Post-COVID conditions can be described as a wide range of new, returning, or ongoing health problems that people may experience four weeks or more weeks after being infected with the COVID-19 causing virus. Post-COVID conditions can cause multiple symptoms for various lengths of time, and they’re associated with an increased risk of stroke and heart attack.
The World Health Organization has issued a document outlining a formal definition for long COVID, which it now refers to as “post-COVID-19 condition.” Here is what we know about Long COVID Syndrome and its symptoms.
The Signs and Symptoms of Long COVID
The constellation of long COVID symptoms is broad, varies significantly between individuals, and can affect multiple parts of the body. It makes it difficult to diagnose, especially since there is no simple diagnostic test, and COVID-19 can affect almost all of your body’s systems. Similarly, long COVID can affect multiple parts of the body.
- General Symptoms: fatigue, difficulty sleeping, altered mood
- Lungs: shortness of breath, cough, chest pain
- Heart: pounding heart, rapid heartbeat, dizziness after standing
- Nervous System: “brain fog” (i.e., difficulty thinking or concentrating), headache, feelings of pins and needles, altered smell or taste
- Gastrointestinal: diarrhea, abdominal pain
- Occasional: Individuals who had a severe disease or prolonged hospitalizations can also have post-traumatic stress disorder.
Damage to Organs Caused by COVID-19
COVID-19 is seen as a disease that primarily affects the lungs but can damage many other organs, increasing the risk of long-term health problems.
Imaging tests taken months after recovery from COVID-19 patients have shown lasting damage to the heart, even in many patients who experienced only mild COVID-19 symptoms. It may increase the risk of heart failure or other heart complications in the future.
A type of pneumonia caused by COVID-19 can permanently damage the tiny air sacs in the lungs. Scarring from such an infection can cause breathing difficulties in the long run.
Even in young people, COVID-19 can cause strokes, seizures, and a few conditions that cause temporary paralysis. It can also increase the risk of developing Alzheimer’s disease.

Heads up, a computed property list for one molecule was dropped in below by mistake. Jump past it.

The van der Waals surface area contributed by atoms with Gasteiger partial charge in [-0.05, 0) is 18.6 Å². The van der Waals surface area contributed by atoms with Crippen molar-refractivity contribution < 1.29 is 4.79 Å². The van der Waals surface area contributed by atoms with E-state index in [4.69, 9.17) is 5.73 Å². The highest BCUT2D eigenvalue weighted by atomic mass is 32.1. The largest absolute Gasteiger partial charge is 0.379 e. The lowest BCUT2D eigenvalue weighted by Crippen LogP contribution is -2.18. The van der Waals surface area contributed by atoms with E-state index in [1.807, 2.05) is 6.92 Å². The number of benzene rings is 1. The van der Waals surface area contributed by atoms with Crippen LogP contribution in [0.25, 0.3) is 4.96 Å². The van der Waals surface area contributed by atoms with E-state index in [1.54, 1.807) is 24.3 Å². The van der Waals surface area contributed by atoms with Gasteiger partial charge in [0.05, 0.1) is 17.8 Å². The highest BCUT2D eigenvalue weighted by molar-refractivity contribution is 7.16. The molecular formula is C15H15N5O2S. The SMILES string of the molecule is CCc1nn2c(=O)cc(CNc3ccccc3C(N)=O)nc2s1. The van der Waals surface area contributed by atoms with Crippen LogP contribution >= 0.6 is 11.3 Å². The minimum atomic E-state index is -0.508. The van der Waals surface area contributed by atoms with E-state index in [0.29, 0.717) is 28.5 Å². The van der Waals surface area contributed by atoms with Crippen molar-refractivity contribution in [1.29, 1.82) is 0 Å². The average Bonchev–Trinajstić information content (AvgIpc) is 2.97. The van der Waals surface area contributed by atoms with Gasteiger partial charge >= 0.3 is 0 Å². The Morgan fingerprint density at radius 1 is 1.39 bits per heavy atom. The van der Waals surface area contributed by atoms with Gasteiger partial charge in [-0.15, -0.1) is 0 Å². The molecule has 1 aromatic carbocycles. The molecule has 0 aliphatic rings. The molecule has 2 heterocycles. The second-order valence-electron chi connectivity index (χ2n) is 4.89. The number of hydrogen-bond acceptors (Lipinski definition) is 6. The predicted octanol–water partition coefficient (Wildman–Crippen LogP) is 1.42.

In a few cases, the researchers found that some adults and children experience multisystem inflammatory syndrome after contracting COVID-19. In this condition, their organs and tissues become severely inflamed.
Blood Clots, Blood Vessel Problems
COVID-19 can make blood cells more likely to clump and form clots, and at times, large clots can cause heart attacks and strokes. Also, the small blood clots that block the tiny blood vessels in the heart muscle could lead to heart damage caused by COVID-19. It is also believed that COVID-19 can weaken blood vessels and cause them to leak, which contributes to potentially long-lasting problems with the liver and kidneys.
Issues with Mood, Fatigue
Those with severe symptoms of COVID-19 may require ventilators to breathe as part of their treatment in a hospital’s ICU, and surviving this experience can make a person more likely later to develop post-traumatic stress disorder, depression, and anxiety.
After recovering from COVID-19, many people have developed chronic fatigue syndrome, a condition characterized by extreme fatigue that gets worse with activity but improves with rest.
COVID-19 Effects Still Unknown
Researchers recommend that health care providers closely monitor people who have been infected with COVID-19 to see how their organs function after recovery. Several large medical centers are opening specialized services to treat patients with persistent symptoms and illnesses related to COVID-19.
It’s important to remember that most people infected with COVID-19 recover quickly, but the potentially long-lasting problems from COVID-19 make it even more critical to reduce the spread of COVID-19 by following precautions.
Symptoms or Complications of COVID-19
The Bottom Line
Although much is still unknown about how COVID-19 will affect people in the long run, research is ongoing. The best way to reduce your risk of long-term COVID is to avoid contracting the COVID-19 illness. To do so, vaccinations and risk-mitigation strategies such as masking and physical or social isolation are critical in lowering your risk of contracting the virus. If you’re eligible, do get vaccinated as soon as possible. This is critical in protecting yourself and those around you from getting COVID-19 and suffering from Long COVID Syndrome.
Centers for Disease Control and Prevention. (n.d.). Post-covid conditions. Centers for Disease Control and Prevention. Retrieved October 20, 2021, from
World Health Organization. (n.d.). Episode #47 – post-covid-19 condition. World Health Organization. Retrieved October 20, 2021, from https://www.who.int/emergencies/diseases/novel-coronavirus-2019/media-resources/science-in-5/episode-47—post-covid-19-condition?gclid=CjwKCAjw_L6LBhBbEiwA4c46ujbjVkg9flfxOtOGumkUEifQqrHnPJDfr7AEvWJYbaVIjWUVtjCSkhoCI-QQAvD_BwE